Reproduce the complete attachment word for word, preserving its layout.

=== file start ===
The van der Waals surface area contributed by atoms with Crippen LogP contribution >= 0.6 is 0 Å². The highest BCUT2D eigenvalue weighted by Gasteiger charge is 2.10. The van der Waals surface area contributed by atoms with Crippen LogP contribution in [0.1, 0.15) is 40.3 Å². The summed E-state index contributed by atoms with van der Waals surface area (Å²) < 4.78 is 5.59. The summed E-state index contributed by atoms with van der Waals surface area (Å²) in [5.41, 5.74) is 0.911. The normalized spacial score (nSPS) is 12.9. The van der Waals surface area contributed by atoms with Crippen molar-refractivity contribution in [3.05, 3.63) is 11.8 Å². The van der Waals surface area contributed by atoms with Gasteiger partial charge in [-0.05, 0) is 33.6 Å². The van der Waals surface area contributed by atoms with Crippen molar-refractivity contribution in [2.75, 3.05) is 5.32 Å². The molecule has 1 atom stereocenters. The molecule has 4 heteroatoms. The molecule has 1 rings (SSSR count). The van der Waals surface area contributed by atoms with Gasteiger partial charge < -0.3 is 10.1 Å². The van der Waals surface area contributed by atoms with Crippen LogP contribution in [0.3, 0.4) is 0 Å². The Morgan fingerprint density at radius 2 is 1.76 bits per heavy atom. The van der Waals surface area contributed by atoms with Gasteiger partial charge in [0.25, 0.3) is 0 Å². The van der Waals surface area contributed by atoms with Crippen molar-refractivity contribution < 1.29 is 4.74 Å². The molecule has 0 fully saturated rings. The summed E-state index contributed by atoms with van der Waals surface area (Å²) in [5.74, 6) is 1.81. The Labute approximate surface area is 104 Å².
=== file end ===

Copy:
The van der Waals surface area contributed by atoms with Crippen LogP contribution >= 0.6 is 0 Å². The highest BCUT2D eigenvalue weighted by Gasteiger charge is 2.10. The van der Waals surface area contributed by atoms with Crippen LogP contribution in [0.1, 0.15) is 40.3 Å². The summed E-state index contributed by atoms with van der Waals surface area (Å²) < 4.78 is 5.59. The summed E-state index contributed by atoms with van der Waals surface area (Å²) in [5.41, 5.74) is 0.911. The normalized spacial score (nSPS) is 12.9. The van der Waals surface area contributed by atoms with Crippen molar-refractivity contribution in [3.05, 3.63) is 11.8 Å². The van der Waals surface area contributed by atoms with Gasteiger partial charge in [-0.05, 0) is 33.6 Å². The van der Waals surface area contributed by atoms with Crippen molar-refractivity contribution in [2.75, 3.05) is 5.32 Å². The molecule has 1 atom stereocenters. The molecule has 4 heteroatoms. The molecule has 1 rings (SSSR count). The van der Waals surface area contributed by atoms with Gasteiger partial charge < -0.3 is 10.1 Å². The van der Waals surface area contributed by atoms with Crippen LogP contribution in [0.3, 0.4) is 0 Å². The Morgan fingerprint density at radius 2 is 1.76 bits per heavy atom. The van der Waals surface area contributed by atoms with Gasteiger partial charge in [0.25, 0.3) is 0 Å². The van der Waals surface area contributed by atoms with Crippen molar-refractivity contribution < 1.29 is 4.74 Å². The molecule has 0 fully saturated rings. The summed E-state index contributed by atoms with van der Waals surface area (Å²) in [5.74, 6) is 1.81. The Labute approximate surface area is 104 Å².